• Home
  • » Projects
  • Project contributors: McCollum D, Bell D,

    This Project is part of the following research programme/s:

    Connecting Generations

    Overview

    Considerable and persistent inter- and intra-generational inequalities exist in individuals' propensities to move across space and to move up (or down) the social hierarchy. There is recent evidence of declining rates of spatial mobility amongst higher socio-economic groups and hyper-residential mobility for some more marginalised groups. At the same time social mobility has stalled, particularly amongst younger generations, especially those lacking access to inter-generational transfers of wealth and other support. These inequalities are being exacerbated by the current health crisis and its economic consequences alongside the economic fallout of Brexit.

    In this project, we use data from censuses and longitudinal studies (ONS LS, SLS and NILS), along with linked data from the NHS Central Register, to investigate persistent and emerging inequalities within and between generations. The research investigates how patterns of spatial mobility are changing, the trends in socio-economic mobility and the complex nexus between spatial and social mobility. The work provides new evidence for the 'place' agenda policy interventions aiming at 'levelling up'. This research will be supplemented by analysis of the recent Understanding Society COVID-19 waves, providing insights into how the pandemic has shaped patterns and processes of spatial and social mobility.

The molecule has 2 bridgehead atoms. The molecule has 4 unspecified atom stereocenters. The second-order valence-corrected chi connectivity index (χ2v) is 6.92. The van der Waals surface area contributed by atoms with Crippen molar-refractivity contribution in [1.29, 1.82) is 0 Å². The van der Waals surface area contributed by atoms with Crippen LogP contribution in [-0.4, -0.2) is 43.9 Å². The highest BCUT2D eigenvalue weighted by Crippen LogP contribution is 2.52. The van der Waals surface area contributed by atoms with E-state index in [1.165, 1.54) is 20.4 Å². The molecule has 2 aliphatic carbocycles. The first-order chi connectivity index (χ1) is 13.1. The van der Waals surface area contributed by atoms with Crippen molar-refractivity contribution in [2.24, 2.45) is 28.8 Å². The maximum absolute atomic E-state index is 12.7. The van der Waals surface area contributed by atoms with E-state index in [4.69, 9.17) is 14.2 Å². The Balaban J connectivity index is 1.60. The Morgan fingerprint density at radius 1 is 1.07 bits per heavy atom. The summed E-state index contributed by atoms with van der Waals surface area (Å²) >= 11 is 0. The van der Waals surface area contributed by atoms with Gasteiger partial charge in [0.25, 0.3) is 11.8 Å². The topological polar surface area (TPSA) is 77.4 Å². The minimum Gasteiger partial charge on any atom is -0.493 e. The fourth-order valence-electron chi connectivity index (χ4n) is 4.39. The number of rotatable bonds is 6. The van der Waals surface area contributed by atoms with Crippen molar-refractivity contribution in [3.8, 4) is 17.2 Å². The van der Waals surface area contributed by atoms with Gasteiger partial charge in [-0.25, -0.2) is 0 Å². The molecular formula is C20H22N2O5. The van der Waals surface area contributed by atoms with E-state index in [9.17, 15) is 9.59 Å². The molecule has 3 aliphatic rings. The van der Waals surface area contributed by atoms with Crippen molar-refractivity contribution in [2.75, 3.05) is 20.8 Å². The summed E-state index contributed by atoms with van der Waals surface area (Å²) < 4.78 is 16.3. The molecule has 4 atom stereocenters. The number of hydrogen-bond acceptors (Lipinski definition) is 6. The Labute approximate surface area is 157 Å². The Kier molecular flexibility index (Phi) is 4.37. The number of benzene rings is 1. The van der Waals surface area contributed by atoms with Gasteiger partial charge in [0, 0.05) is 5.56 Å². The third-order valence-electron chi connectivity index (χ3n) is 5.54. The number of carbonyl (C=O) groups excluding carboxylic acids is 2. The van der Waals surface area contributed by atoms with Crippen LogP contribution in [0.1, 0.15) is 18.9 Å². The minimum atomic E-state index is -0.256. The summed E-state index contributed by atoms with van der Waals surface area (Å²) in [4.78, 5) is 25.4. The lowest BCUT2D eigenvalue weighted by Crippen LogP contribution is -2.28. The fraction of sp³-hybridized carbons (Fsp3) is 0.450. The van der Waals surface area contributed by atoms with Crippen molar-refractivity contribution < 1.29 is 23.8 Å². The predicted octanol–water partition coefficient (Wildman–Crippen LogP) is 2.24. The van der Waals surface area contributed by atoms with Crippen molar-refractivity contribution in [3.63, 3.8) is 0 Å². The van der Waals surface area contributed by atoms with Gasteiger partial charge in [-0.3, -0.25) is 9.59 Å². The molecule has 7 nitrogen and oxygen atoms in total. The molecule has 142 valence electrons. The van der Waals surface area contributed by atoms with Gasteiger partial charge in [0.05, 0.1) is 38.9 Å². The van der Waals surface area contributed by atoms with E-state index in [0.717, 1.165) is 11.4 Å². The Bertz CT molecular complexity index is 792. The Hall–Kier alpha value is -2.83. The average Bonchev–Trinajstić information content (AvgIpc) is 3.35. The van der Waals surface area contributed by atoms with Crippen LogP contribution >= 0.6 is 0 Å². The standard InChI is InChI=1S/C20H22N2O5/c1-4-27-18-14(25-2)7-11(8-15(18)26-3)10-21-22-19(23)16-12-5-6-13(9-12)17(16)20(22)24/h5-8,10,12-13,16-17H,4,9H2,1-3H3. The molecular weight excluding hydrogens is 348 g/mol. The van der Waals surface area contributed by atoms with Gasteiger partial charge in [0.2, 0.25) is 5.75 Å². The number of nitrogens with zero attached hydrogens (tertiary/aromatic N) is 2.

This research is of interest to stakeholders such as the Social Mobility Commission, Sutton Trust, Ministry of Housing, Communities and Local Government, and the Centre for Cities, as well as relevant development agencies in large cities and private, public and third sector organisations involved in the UK's City Deals. It will allow them to better target efforts to attract specific population sub-groups to particular types of places as a catalyst for economic growth. The post-Covid 19 landscape will likely result in new relations between place of work, place of residence and career progression, on which this research will be able to inform policy and business decisions.